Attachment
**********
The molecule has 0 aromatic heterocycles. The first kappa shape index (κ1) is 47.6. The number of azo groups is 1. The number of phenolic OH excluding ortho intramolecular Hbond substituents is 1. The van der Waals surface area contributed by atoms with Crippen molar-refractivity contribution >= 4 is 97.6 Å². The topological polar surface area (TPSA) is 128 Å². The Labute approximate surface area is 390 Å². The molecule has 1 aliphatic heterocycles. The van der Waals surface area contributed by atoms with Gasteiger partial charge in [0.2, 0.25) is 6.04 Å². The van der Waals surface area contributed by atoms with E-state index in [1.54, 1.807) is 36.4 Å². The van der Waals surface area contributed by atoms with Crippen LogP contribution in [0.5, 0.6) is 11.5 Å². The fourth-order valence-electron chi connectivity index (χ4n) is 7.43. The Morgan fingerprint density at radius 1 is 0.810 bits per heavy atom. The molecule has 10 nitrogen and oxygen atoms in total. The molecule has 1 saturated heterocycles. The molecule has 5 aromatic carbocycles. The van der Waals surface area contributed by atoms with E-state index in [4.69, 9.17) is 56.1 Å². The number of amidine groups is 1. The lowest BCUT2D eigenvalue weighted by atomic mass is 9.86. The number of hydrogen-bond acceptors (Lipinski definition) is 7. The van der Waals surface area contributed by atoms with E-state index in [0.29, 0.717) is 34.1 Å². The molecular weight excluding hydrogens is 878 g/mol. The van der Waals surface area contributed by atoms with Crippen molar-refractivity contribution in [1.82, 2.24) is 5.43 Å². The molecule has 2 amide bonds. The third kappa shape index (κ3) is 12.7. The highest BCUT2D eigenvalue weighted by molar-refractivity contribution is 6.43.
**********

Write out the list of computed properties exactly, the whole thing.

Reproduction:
The molecule has 0 aromatic heterocycles. The first kappa shape index (κ1) is 47.6. The number of azo groups is 1. The number of phenolic OH excluding ortho intramolecular Hbond substituents is 1. The van der Waals surface area contributed by atoms with Crippen molar-refractivity contribution >= 4 is 97.6 Å². The topological polar surface area (TPSA) is 128 Å². The Labute approximate surface area is 390 Å². The molecule has 1 aliphatic heterocycles. The van der Waals surface area contributed by atoms with Gasteiger partial charge in [0.2, 0.25) is 6.04 Å². The van der Waals surface area contributed by atoms with E-state index in [1.54, 1.807) is 36.4 Å². The van der Waals surface area contributed by atoms with Crippen LogP contribution in [0.5, 0.6) is 11.5 Å². The fourth-order valence-electron chi connectivity index (χ4n) is 7.43. The Morgan fingerprint density at radius 1 is 0.810 bits per heavy atom. The molecule has 10 nitrogen and oxygen atoms in total. The molecule has 1 saturated heterocycles. The molecule has 5 aromatic carbocycles. The van der Waals surface area contributed by atoms with E-state index in [4.69, 9.17) is 56.1 Å². The number of amidine groups is 1. The lowest BCUT2D eigenvalue weighted by atomic mass is 9.86. The number of hydrogen-bond acceptors (Lipinski definition) is 7. The van der Waals surface area contributed by atoms with E-state index in [0.29, 0.717) is 34.1 Å². The molecular weight excluding hydrogens is 878 g/mol. The van der Waals surface area contributed by atoms with Crippen molar-refractivity contribution in [1.82, 2.24) is 5.43 Å². The molecule has 2 amide bonds. The third kappa shape index (κ3) is 12.7. The highest BCUT2D eigenvalue weighted by molar-refractivity contribution is 6.43.